Sections

World's first accessible games suite launches

UK hospice receives tech to help disabled kids

Children's charity SpecialEffect has opened a dedicated accessible games suite the first of its kind at a UK hospice, helping youngsters enjoy videogames regardless of physical disabilities.

The purpose-built facility at Helen and Douglas House in Oxfordshire offers a range of accessible gaming devices, from switches to eye-control, with staff receiving specialised training to maximise the positive impact of the technology.

The launch is a major milestone in the charity's Game For Helen project, named after a regular visitor to the hospice, a young girl with a rare metabolic disorder that prevents her from controlling her body well enough to use traditional gaming controllers.

"Throughout the Game for Helen project, my team have worked tirelessly to raise the funds to provide both the technology and expertise to enable the widest possible range of children to find a way into the games they like most," said SpecialEffect director Dr Mick Donegan.

He added: "Helen, the young person after whom the project was named, is now able to play her favourite games using either of two gaze-controlled computers. I would like to say a huge thank you to all those who have generously supported this ground-breaking project."

"The value of the expertise which SpecialEffect have brought to Helen & Douglas House is immense," commented Helen & Douglas spokesman David Pastor. "As a result of SpecialEffect's involvement many more children and young adults are able to use bespoke equipment and games to their benefit."

Helen & Douglas House offers support to children and young adults with severe life-shortening conditions.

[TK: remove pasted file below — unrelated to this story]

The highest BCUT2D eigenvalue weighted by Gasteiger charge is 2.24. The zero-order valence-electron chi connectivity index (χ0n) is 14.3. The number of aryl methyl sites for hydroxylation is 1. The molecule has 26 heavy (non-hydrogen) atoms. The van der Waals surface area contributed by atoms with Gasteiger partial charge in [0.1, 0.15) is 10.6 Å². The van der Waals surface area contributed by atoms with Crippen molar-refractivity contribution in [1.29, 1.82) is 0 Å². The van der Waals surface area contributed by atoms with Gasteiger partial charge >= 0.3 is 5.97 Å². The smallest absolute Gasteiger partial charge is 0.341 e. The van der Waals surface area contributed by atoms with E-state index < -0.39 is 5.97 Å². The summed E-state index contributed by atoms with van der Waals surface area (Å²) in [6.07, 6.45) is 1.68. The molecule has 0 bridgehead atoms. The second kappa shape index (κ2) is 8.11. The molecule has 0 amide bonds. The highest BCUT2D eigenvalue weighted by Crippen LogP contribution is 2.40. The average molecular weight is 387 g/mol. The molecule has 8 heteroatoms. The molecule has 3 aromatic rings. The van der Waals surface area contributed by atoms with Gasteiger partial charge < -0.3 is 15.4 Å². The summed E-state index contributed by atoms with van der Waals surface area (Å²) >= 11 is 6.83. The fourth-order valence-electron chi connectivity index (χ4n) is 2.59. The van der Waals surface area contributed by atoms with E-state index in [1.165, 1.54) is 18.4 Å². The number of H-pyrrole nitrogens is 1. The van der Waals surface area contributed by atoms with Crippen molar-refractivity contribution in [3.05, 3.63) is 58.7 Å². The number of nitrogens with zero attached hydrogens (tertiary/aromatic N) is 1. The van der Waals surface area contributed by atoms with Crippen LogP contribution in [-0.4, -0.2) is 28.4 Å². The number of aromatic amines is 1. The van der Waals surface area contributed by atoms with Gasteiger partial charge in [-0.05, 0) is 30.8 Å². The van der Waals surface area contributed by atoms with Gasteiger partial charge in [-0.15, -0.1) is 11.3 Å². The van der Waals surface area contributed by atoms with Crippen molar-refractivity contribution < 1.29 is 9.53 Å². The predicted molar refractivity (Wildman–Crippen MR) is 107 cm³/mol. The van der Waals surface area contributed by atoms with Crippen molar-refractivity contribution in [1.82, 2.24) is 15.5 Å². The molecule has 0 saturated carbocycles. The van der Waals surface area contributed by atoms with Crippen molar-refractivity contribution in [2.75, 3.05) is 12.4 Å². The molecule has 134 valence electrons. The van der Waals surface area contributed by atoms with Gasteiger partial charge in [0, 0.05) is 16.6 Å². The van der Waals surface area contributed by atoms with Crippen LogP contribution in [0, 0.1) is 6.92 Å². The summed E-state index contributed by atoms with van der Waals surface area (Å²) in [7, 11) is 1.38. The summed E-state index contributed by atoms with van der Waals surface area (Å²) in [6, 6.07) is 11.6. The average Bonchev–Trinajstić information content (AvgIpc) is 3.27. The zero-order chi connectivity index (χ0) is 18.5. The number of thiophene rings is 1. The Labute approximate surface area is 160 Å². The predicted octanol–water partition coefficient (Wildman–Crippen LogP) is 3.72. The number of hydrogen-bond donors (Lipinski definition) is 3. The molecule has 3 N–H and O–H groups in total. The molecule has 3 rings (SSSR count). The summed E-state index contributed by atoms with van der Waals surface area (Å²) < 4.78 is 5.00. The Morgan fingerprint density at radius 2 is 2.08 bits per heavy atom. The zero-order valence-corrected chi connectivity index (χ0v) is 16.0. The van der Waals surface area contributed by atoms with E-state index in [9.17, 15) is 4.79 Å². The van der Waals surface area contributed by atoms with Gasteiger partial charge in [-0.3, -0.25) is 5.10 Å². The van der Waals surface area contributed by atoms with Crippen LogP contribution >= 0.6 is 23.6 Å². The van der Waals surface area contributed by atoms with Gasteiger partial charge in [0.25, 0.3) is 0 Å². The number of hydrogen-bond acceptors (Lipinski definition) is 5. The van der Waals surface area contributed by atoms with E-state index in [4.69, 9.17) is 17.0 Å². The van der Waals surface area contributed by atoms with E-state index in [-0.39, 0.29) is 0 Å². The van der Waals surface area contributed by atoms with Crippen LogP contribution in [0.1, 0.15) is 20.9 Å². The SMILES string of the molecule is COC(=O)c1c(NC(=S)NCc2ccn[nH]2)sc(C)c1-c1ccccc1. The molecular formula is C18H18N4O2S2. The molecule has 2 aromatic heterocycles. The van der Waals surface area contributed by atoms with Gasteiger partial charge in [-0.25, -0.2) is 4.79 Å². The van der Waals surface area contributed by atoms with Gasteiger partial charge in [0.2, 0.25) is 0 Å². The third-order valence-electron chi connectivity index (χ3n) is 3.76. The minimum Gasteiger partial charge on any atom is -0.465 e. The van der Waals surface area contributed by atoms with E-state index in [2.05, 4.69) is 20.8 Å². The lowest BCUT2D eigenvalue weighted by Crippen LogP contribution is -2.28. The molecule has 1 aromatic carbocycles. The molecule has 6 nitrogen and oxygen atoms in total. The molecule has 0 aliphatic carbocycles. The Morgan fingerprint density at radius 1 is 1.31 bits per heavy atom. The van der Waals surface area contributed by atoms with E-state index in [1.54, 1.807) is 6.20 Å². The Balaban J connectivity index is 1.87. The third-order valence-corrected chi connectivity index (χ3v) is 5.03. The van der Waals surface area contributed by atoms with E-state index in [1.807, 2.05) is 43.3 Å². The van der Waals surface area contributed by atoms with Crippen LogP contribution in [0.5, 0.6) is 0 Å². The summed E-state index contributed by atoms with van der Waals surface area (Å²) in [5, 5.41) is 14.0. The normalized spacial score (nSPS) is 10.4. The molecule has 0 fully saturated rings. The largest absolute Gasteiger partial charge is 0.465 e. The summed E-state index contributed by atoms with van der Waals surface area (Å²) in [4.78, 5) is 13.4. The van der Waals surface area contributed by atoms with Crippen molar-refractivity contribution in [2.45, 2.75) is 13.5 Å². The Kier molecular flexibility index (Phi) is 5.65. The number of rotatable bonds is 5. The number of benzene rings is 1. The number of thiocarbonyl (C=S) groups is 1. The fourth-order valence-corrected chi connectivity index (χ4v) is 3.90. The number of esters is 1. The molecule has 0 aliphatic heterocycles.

The launch of the gaming suite marked the culmination of a successful year for SpecialEffect, in which it also won the official support of industry charity GamesAid, demoed its technology to the general public at Eurogamer Expo, and earlier this month received a donation of 23,000 from money raised at the Intellect Annual Charity Ball.

Related stories

SpecialEffect's GameBlast raises 120K

"Everyone who contributed will make a massive difference"

By Rachel Weber

SpecialEffect's GameBlast marathon raises over 80,000

Still time to donate to charity makes gaming accessible to all

By Rachel Weber

Latest comments (3)

Glen Elliott Partner/Head of Sales, European Game League5 years ago
Great Charity and run by fantastic people, highly recommend people pop by their site and give support.
0Sign inorRegisterto rate and reply
Graham Simpson Tea boy, Collins Stewart5 years ago
Agree. I've seen the positive impact of a PS2 on my neighbour's son who has learning difficulties. The gaming industry should embrace these sort of activities. It makes a real difference to these children.
0Sign inorRegisterto rate and reply
Finlay Thewlis Studying Game Design & Production Management, University of Abertay Dundee5 years ago
this should be how games are portrayed in our media, rather than the other week's panorama episode.
0Sign inorRegisterto rate and reply

Sign in to contribute

Need an account? Register now.